“Educate your children against HIV and AIDS”
reads a sign outside the village.
Toes deep in red mud,
a mahogany-skinned woman of Mayan descent
bathes her naked toddler
from a bucket, singing a Creole love song.
Her house sits on stilts
eight feet tall to discourage deadly snakes.
Built from mismatched pieces of lumber,
painted in faded shades of lavender and green,
its corrugated metal roof droops
from rot. A ramshackle outhouse
leans to the left,
one crooked step off the ground.
Beneath a grove of date palm trees,
in a fresh-mown clearing on the hill in back,
a solitary wooden cross
marks the grave of her first-born son.
Plastic soda bottles melt in a smoldering
pile of trash, its faint stench masking
the sweet fragrance of a pastel
rainbow of wildflowers. Rusted cars,
parted out and discarded,
now garden art and planters
for watermelon hibiscus and purple-leafed crotons.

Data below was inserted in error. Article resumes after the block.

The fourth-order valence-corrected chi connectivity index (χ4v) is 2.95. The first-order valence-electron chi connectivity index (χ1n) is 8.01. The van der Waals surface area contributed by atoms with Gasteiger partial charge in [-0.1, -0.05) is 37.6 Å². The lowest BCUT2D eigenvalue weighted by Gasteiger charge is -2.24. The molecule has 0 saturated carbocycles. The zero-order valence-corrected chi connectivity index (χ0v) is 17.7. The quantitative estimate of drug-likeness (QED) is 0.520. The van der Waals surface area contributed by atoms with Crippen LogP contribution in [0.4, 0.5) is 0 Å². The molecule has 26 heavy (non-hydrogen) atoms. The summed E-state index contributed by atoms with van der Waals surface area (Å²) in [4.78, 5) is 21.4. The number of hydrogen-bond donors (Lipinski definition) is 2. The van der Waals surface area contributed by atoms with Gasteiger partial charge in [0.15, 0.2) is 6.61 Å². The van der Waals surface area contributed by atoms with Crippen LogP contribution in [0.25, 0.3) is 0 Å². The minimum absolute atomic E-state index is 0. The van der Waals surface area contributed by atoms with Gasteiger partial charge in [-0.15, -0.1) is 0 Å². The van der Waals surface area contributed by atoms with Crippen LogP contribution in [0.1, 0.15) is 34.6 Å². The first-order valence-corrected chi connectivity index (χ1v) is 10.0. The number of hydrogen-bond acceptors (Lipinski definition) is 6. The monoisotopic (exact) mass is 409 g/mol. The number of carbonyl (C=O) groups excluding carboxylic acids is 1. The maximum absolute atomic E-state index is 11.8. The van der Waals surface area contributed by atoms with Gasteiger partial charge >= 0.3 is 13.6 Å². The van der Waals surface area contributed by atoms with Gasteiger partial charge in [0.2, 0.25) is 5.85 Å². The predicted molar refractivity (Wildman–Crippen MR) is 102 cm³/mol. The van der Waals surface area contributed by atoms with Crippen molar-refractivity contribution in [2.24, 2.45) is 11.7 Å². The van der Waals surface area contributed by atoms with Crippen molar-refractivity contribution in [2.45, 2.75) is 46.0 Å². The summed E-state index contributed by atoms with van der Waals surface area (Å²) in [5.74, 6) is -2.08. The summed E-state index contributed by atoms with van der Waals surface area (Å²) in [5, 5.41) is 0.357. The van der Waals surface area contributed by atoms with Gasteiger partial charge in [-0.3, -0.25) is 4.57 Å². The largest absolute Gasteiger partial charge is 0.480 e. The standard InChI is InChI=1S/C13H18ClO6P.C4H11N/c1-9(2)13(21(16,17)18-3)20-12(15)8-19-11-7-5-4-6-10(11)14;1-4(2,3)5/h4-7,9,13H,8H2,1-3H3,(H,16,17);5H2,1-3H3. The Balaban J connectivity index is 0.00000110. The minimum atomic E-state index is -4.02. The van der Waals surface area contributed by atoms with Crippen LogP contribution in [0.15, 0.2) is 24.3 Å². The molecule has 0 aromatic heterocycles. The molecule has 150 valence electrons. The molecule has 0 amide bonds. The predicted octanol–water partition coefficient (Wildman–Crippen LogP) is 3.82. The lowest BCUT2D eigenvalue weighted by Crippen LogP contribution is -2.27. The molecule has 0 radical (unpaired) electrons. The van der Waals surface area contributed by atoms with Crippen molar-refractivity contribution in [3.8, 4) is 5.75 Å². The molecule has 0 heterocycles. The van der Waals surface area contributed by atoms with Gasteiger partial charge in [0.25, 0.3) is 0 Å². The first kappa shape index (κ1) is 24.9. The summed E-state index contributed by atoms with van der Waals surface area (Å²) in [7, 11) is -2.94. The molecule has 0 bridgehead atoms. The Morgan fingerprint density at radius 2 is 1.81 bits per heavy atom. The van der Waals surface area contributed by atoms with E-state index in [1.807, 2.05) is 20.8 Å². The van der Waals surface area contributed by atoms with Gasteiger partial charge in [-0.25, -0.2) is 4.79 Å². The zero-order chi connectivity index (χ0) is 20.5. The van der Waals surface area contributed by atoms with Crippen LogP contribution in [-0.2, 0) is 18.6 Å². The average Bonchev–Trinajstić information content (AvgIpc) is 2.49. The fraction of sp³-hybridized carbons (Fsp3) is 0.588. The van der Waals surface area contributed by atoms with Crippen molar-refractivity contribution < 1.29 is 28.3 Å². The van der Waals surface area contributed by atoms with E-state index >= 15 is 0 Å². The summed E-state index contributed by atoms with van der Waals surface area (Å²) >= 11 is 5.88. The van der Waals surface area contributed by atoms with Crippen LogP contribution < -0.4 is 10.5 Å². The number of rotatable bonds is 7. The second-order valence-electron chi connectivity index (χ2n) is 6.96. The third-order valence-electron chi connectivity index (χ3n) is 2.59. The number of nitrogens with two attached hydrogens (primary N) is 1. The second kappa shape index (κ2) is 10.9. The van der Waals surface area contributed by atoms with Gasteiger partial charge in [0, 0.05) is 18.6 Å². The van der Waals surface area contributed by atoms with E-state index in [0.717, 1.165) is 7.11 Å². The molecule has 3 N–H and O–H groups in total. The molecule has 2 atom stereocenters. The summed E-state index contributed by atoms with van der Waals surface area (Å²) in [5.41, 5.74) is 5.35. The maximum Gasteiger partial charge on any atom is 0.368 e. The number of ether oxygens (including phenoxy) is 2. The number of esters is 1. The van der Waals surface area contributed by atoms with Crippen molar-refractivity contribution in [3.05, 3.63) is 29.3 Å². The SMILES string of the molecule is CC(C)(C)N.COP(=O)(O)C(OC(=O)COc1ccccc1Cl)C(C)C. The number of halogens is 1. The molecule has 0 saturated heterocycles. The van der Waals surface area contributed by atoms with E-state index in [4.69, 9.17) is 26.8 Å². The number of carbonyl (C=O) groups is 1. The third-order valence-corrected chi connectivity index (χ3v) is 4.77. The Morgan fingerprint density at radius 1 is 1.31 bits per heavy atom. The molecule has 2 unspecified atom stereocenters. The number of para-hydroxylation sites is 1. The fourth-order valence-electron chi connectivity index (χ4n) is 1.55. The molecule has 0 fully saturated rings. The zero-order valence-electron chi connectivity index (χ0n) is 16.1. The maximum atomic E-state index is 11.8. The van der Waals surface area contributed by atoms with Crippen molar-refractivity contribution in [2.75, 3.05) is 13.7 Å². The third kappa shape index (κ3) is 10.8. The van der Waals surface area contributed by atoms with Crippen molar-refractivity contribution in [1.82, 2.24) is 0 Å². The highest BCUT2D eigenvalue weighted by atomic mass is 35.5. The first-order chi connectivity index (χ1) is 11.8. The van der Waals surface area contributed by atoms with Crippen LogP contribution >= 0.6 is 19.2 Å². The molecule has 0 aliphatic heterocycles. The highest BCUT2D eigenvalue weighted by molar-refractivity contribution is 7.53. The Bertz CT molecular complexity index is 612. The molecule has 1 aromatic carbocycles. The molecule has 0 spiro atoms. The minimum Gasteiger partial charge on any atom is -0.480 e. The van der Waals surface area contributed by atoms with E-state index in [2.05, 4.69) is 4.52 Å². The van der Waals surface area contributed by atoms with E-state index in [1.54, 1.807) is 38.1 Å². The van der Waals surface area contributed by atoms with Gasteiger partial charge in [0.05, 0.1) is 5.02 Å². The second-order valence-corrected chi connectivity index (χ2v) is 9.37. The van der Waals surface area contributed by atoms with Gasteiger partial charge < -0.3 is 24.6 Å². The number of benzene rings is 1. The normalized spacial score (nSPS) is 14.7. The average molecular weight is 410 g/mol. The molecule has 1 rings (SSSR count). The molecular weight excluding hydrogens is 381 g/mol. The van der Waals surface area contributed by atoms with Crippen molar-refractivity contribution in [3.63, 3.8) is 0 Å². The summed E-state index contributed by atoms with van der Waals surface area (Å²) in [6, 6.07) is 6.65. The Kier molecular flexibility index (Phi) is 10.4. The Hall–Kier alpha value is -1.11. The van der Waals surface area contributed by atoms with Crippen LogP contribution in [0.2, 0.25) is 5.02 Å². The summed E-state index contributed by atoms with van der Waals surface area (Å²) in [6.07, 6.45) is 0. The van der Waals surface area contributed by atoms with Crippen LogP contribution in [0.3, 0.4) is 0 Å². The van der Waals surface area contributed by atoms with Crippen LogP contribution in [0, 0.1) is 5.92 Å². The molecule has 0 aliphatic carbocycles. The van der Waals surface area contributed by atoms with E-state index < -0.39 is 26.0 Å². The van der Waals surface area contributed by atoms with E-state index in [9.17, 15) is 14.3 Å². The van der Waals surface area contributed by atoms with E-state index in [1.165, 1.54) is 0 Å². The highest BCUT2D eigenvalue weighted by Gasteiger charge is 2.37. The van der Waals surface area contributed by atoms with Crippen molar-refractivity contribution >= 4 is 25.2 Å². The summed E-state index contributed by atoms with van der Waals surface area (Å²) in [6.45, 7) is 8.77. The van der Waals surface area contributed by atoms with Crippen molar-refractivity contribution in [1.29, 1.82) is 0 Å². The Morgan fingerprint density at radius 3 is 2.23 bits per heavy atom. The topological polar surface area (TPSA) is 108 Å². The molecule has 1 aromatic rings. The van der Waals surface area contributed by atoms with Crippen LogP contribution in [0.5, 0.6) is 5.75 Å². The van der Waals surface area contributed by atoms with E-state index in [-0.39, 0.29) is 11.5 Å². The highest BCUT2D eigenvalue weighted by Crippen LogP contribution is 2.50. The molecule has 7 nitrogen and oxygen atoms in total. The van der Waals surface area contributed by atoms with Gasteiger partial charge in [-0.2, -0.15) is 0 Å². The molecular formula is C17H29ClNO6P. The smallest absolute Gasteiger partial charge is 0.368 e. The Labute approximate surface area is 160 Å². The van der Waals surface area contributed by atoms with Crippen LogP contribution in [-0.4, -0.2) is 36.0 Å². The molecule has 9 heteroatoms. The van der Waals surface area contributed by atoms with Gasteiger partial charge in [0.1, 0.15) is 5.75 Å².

Tied to a dying tree,
a scrawny dog stretches
to gobble crumbs from last night’s meal.
Behind a barbed-wire fence, its wooden gate
held together with twine,
Angus cattle, skin on bones,
wander an overgrazed field of grass.
Safe in the comfort of an air-conditioned tour bus,
I wonder about the toddler’s fate,
if he will survive, choose to cross
the cultural chasm, leave the squalor behind.
Or will he become another HIV victim?
She will then trudge each day
up the narrow dirt path,
to place a single hibiscus flower
on two graves instead of one.
© Susan Parker
This poem may not be reprinted or reposted without the author’s written permission.